S&W was making most of their money from police sales, and at one point in the mid-70's a S&W executive let slip the statement that S&W didn't need "no stink'in" civilian sales, since the police market would keep them busy forever. He made it clear that civilian sales didn't matter to them, and that S&W didn't need us.

This of course, was BG, (Before Glock).
 

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In what appears to be becoming a regular thing, the question is asked
"Why does a Python, (or other Colt) cost more than my X brand revolver".

Here in is another post from another forum answering that question:

The reasons for the Python's higher price was...hand labor.

People capable of doing the fitting of the action, and the super polishing of the metal for the incomparable Python blue, don't work for minimum wage.

Colt's Python polishers were people who had worked for many years polishing the budget guns, before they were considered good enough to move to the Python line. As highly skilled, long-time employees they were earning top salary.
In the classic book "Colt Firearms: 1836 To 1940" by Haven & Beldan, the authors took a tour of the 1930's Colt plant and were introduced to a Colt Master polisher. The Colt official introduced the polisher as so highly skilled that there weren't 100 men in the entire world who could do what he did.
This quality level endured until the strike and bankruptcies.

Even the "bottom of the line budget gun" the Official Police required the services of a Master fitter, simply to get the gun to work properly.

The top of the line Python's action was custom fitted and polished by Colt's finest, most experienced..... and best paid people.

The high grade Colt barrel was further treated to the mysterious "silver ball" process, again requiring hand labor.

All this produced what by anybodies standard was the finest production revolver in the world. And it all took top wage-earning people to produce.

The Python's quality did fluctuate over the years, but it was always built to the best quality level possible....... under the circumstances.

When Colt was going through the destructive strike and the bankruptcies, they simply didn't have the highly trained people needed to produce the same quality as in past years.

The good news is, Colt people's skill levels are rising, and the current Pythons are reportedly excellent guns. It takes many years to develop the fitting and polishing skill necessary, and Colt basically has had to start over, from scratch.

So, the reason other guns cost less?
Because they're modern designs, intended to be mass-produced, cranked out by machines, and assembled with little hand fitting or care by people who could be assembling cars or making toilet paper.

Python's are a 100 year old-plus design, intended to be produced largely by hand, assembled and fitted by Master craftsman who had spent a life time doing just that. It costs more to do that.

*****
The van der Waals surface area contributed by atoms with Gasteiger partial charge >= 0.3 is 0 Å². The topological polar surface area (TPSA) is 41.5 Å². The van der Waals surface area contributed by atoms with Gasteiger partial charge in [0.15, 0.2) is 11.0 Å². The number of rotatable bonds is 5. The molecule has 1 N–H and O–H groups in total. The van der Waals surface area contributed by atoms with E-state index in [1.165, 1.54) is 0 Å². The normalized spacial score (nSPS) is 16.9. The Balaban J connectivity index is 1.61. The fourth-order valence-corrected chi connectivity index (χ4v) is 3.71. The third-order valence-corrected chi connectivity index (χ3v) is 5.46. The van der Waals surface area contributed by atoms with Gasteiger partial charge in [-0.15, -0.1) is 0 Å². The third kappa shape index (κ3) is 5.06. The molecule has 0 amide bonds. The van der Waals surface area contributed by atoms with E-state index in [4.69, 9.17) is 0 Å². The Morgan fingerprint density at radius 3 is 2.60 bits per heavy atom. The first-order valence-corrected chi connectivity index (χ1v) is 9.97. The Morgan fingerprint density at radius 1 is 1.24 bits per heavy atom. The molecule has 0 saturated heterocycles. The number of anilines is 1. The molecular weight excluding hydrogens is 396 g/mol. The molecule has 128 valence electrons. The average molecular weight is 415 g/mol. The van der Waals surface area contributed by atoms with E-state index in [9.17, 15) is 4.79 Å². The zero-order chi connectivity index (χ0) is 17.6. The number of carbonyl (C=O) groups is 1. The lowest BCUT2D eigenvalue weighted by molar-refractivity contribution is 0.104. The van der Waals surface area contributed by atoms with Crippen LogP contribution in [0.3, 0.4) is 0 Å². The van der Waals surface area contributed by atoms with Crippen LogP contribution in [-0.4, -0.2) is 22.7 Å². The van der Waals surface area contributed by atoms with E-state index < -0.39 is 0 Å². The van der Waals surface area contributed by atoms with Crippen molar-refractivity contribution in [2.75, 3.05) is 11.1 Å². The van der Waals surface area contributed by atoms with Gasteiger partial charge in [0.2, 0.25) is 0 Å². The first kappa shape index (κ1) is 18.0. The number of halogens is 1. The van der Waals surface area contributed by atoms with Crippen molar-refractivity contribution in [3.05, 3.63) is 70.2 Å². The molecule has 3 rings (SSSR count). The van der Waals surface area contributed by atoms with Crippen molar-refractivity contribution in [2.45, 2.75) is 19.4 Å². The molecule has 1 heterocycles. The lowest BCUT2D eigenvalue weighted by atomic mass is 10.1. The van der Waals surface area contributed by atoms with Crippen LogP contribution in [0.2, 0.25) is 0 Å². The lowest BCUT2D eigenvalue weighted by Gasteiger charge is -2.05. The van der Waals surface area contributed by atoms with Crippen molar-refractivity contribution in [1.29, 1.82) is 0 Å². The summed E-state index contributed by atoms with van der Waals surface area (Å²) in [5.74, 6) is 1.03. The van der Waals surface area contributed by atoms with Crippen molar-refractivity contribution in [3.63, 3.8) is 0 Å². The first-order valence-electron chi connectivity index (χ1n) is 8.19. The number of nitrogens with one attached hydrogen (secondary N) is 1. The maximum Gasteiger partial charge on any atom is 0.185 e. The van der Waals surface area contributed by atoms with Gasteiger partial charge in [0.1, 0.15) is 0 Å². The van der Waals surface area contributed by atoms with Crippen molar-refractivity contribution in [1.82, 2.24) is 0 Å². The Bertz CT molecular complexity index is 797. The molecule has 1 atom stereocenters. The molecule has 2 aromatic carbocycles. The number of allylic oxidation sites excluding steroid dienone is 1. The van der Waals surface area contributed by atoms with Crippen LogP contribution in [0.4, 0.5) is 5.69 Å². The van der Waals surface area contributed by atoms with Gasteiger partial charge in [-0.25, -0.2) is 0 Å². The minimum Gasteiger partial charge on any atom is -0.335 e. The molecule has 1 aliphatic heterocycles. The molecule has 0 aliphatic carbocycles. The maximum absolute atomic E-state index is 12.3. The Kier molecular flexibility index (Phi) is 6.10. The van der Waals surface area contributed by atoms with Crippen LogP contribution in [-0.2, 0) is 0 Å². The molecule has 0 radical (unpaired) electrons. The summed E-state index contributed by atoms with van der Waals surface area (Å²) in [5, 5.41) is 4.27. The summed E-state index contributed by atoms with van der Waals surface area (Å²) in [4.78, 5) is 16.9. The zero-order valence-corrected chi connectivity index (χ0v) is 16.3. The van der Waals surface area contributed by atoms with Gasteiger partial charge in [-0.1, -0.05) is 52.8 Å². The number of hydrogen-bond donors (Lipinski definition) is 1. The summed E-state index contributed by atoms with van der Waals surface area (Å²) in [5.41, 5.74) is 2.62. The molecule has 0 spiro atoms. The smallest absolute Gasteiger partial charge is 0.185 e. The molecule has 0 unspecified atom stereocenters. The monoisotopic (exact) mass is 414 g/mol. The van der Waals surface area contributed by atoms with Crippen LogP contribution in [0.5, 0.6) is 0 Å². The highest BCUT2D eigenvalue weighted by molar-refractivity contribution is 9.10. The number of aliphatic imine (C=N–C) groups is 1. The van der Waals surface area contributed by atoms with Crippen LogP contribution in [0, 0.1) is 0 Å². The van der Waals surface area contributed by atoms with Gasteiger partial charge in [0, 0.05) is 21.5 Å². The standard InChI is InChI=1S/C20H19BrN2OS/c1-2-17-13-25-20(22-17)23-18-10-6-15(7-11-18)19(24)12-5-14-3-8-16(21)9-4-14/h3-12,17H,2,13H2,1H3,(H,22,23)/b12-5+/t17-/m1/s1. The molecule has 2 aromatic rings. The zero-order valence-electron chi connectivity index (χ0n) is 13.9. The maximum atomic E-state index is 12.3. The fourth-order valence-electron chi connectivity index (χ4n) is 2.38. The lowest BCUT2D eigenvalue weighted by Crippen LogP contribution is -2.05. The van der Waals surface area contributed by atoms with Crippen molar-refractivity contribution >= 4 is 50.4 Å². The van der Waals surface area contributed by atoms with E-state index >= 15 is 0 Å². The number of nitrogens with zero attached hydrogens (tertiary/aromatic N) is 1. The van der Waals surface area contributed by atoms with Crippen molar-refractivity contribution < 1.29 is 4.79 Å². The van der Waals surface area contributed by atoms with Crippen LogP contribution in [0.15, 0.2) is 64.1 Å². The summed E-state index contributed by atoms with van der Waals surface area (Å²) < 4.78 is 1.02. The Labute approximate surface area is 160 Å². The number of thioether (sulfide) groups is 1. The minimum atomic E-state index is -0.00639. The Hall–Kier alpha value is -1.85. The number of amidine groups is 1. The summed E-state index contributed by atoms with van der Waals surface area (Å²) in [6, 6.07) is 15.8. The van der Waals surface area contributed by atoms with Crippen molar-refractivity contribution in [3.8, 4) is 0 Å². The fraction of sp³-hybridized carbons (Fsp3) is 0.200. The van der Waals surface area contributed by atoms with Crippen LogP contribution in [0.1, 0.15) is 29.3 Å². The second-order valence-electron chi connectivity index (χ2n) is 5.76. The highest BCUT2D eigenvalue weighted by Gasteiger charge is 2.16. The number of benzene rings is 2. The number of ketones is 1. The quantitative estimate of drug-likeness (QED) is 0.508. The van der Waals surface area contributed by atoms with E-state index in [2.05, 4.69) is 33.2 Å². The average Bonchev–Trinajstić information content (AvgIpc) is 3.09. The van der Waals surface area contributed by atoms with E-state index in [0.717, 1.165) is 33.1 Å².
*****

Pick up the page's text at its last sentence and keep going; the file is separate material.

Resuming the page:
If you just want to know what time it is...buy a watch at Wal-Mart for $9.95.
If you want a little class, you spend more. Rolex's aren't cheap either.
 

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<BLOCKQUOTE><font size="1" face="Verdana, Arial">quote:</font><HR>Just what the ball is made of, the factory won't say, but people who have been allowed to see the process say it isn't lead, or anything they're familiar with.<HR></BLOCKQUOTE>

That is because this is one of those metals that was found at the Roswell, NM crash site.
 

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ivw e owned 2 1/2 inch python,and a 6 inch python i gave to my dad.very nice guns. if you use them the bluing will come off on the wear spots.. . ive owned also a knickle 4 inch combat magnum s&w very nice gun.. no perciveable difference on the field or in accuracy betwween the three, exept for barrel length helps accuracy. i have a model 60 s and w snubby stainless 38 now and it shoots the pants off most of the other revolvers i have, on paper and at the steel plates at 15 Yards.. youl have to buy several to find what fits/suits/works for you..
.a young man brought in a taurus 45long colt raging bull to pawn in my shop the other day.. i could hardly hold it out it with one hand...he loved it.. so to each his own... .. .. my opinion only.. dave..
 

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heres my testamonial.in 1997 i perchesed a colt anaconda 8 inch for 525 plus tax.they had one in 45 colt also for the same price.today the anacondas run the same as pythons maby a few dollers less.my anaconda has a wonderful trigger and alot of attention to detail is obvious.im sure the new anaconda is its equal in quality.but twice as expensive???in todays is noware near as robust as it was back in 97.go figure?
 

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At the time of its introduction (1935) the Smith & Wesson Magnum Hand Ejector was the most expansive revolver on the market, if I recall correctly. Hand labor was lavished on this revolver also.

Bob